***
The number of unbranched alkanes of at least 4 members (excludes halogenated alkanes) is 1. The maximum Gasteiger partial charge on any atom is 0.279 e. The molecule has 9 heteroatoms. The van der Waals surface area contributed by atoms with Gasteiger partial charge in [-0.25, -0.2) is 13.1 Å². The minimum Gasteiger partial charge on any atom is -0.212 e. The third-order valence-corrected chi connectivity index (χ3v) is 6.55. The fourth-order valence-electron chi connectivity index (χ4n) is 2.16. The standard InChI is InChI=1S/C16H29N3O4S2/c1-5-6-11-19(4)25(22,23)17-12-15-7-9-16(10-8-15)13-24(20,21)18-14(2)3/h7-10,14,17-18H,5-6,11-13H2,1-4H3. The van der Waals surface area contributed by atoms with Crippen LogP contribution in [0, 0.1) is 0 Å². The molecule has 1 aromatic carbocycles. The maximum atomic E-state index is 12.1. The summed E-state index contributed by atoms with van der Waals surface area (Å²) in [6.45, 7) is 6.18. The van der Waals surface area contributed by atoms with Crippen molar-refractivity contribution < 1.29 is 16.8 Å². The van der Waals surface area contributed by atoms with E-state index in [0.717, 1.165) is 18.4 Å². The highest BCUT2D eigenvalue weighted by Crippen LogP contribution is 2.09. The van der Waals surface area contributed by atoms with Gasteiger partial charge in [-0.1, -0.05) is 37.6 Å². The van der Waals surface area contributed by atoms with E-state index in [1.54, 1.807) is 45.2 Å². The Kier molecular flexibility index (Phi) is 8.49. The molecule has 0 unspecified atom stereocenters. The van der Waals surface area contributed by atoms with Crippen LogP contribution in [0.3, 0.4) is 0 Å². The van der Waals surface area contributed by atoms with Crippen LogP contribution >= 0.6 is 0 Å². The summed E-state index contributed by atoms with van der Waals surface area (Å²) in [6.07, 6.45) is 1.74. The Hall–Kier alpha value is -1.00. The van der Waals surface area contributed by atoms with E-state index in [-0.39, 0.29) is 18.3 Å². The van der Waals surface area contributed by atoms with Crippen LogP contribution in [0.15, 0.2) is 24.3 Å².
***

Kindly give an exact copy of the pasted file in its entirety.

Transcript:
The number of unbranched alkanes of at least 4 members (excludes halogenated alkanes) is 1. The maximum Gasteiger partial charge on any atom is 0.279 e. The molecule has 9 heteroatoms. The van der Waals surface area contributed by atoms with Gasteiger partial charge in [-0.25, -0.2) is 13.1 Å². The minimum Gasteiger partial charge on any atom is -0.212 e. The third-order valence-corrected chi connectivity index (χ3v) is 6.55. The fourth-order valence-electron chi connectivity index (χ4n) is 2.16. The standard InChI is InChI=1S/C16H29N3O4S2/c1-5-6-11-19(4)25(22,23)17-12-15-7-9-16(10-8-15)13-24(20,21)18-14(2)3/h7-10,14,17-18H,5-6,11-13H2,1-4H3. The van der Waals surface area contributed by atoms with Crippen LogP contribution in [0, 0.1) is 0 Å². The molecule has 1 aromatic carbocycles. The maximum atomic E-state index is 12.1. The summed E-state index contributed by atoms with van der Waals surface area (Å²) in [6.45, 7) is 6.18. The van der Waals surface area contributed by atoms with Crippen molar-refractivity contribution < 1.29 is 16.8 Å². The van der Waals surface area contributed by atoms with E-state index in [0.717, 1.165) is 18.4 Å². The highest BCUT2D eigenvalue weighted by Crippen LogP contribution is 2.09. The van der Waals surface area contributed by atoms with Gasteiger partial charge in [-0.1, -0.05) is 37.6 Å². The van der Waals surface area contributed by atoms with E-state index in [1.54, 1.807) is 45.2 Å². The Kier molecular flexibility index (Phi) is 8.49. The molecule has 0 unspecified atom stereocenters. The van der Waals surface area contributed by atoms with Crippen LogP contribution in [0.3, 0.4) is 0 Å². The van der Waals surface area contributed by atoms with Crippen LogP contribution >= 0.6 is 0 Å². The summed E-state index contributed by atoms with van der Waals surface area (Å²) in [6.07, 6.45) is 1.74. The Hall–Kier alpha value is -1.00. The van der Waals surface area contributed by atoms with E-state index in [-0.39, 0.29) is 18.3 Å². The van der Waals surface area contributed by atoms with Crippen LogP contribution in [0.15, 0.2) is 24.3 Å².